Classic watches, watchmaking, antique tools, history, vintage ephemera and more!
Learn about mechanical timepieces and how they work, the history of the American watch industry and especially all about the Elgin National Watch Company! Check back for new content daily.
Although this is technically a blog, the content is not generally in a time-based sequence. You can find interesting items throughout. Down the page some is an alphabetical word cloud of keywords used here. A great way to dig in is to look through those topics and click anything you find interesting. You'll see all the relevant content.
Here are a few of my favorites!
There are some large images on some posts, so that might impact your load times, bit I think you will find it worth the wait. Thanks for visiting!
More about watch accuracy and rates here...
The Google Photo albums are all named with the make of the watch, and the serial number, or grade of there isn't a serial number. These are likewise indexed, and watch movement serial numbers will also come up in Google search results. These albums are public, but neither these, nor the job numbers are linked to any information about the watch owner.
Motor barrels fix the arbor to the part that drives the watch such that the two halves of the barrel move separately. In the event of the mainspring breaking, the train is protected. In addition, lower friction allows a stronger spring to be used, and power to the train is less impacted by winding.
This is by the way, an 18 size Elgin Veritas model. It's one of the best movements the company made.
It is a grade 239, 18 size, 21 jewels, lever-set railroad watch. This fine example was made about 1904.
I enjoy reading your blog posts and seeing the pictures you post of your excellent restorations of old Elgin pocket watches. I would like to ask you a question if I can as it is driving me crazy. Please can you tell me how you let down the mainspring on Elgin size 6 7 jewel grade 206 movement year 1907 as its not like other pocket watches that have the cogs exposed. Thanks for any help you can give me.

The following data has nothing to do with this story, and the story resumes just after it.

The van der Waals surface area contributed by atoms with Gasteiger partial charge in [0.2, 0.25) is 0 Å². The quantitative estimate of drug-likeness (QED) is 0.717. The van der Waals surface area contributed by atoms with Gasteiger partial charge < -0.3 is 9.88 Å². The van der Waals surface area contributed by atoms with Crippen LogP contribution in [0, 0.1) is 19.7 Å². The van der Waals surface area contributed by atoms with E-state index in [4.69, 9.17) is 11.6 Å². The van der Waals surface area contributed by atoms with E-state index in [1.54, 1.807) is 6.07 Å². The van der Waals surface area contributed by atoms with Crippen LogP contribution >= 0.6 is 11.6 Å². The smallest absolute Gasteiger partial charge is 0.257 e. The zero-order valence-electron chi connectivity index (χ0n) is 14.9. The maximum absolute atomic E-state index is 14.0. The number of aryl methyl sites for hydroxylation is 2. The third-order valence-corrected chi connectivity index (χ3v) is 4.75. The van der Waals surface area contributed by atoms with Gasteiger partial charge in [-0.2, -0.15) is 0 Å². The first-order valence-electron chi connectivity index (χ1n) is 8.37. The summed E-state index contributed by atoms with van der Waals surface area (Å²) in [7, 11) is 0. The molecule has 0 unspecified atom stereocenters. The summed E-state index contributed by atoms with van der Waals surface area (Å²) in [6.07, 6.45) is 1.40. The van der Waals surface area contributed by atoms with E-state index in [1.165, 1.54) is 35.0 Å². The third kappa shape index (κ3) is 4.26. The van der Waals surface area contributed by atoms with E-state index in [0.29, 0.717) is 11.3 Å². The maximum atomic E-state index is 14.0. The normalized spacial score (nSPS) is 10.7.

There is a tiny hole in the edge of the lower plate. When something is pressed in, it presses against the click pushing it away from, and releasing, the ratchet wheel.
The masonic dial is not original to this particular watch, however, the dial is vintage and is reasonably believed to have been manufactured by Elgin (there are modern masonic dials made that fit Elgin watches).
- Elgin Grade 102 - Dirty
- I Heard...
- New arrivals...
- Briefly... Searching for Watches
- Elgin Grade 239
- Letting Down A Mainspring
- Elgin Grade 194
- Checks Recieved
- Elgin Grade 478
- A Set Mainspring
- Elgin Grade 62
- Advice To Young Jewelers
- Elgin Grade 74
- Old Ratchet Wheels and Old Repairs
- The Venturesome Fool!
- Unusual Clock
- A Tickless Clock
- Elgin Grade 454
- Serial Number Database Update
- Elgin Grade 542
- Elgin Grade 222
- Is Your Watch Railroad Grade?
- Watches I have Known
- FAQ - Will Part XYZ Work in My Watch?
- Mystery Watch
- Waterproof Watch Is Here To Stay
- Crawford Watches
- Miscellaneous Technical Subjects
- Signage from the Elgin Watch Factory
- Elgin Grade 478
- General Watch Company
- Elgin Grade 303
- Yet Another Photo Stream!
- Elgin Grade 83
- Elgin Grade 208
- Two Unfinished Elgin Movements
- Year End Blog Wrap Up
- Elgin Grade 345
- Waltham 1879 Model
- Attendance at Meeting, 1933
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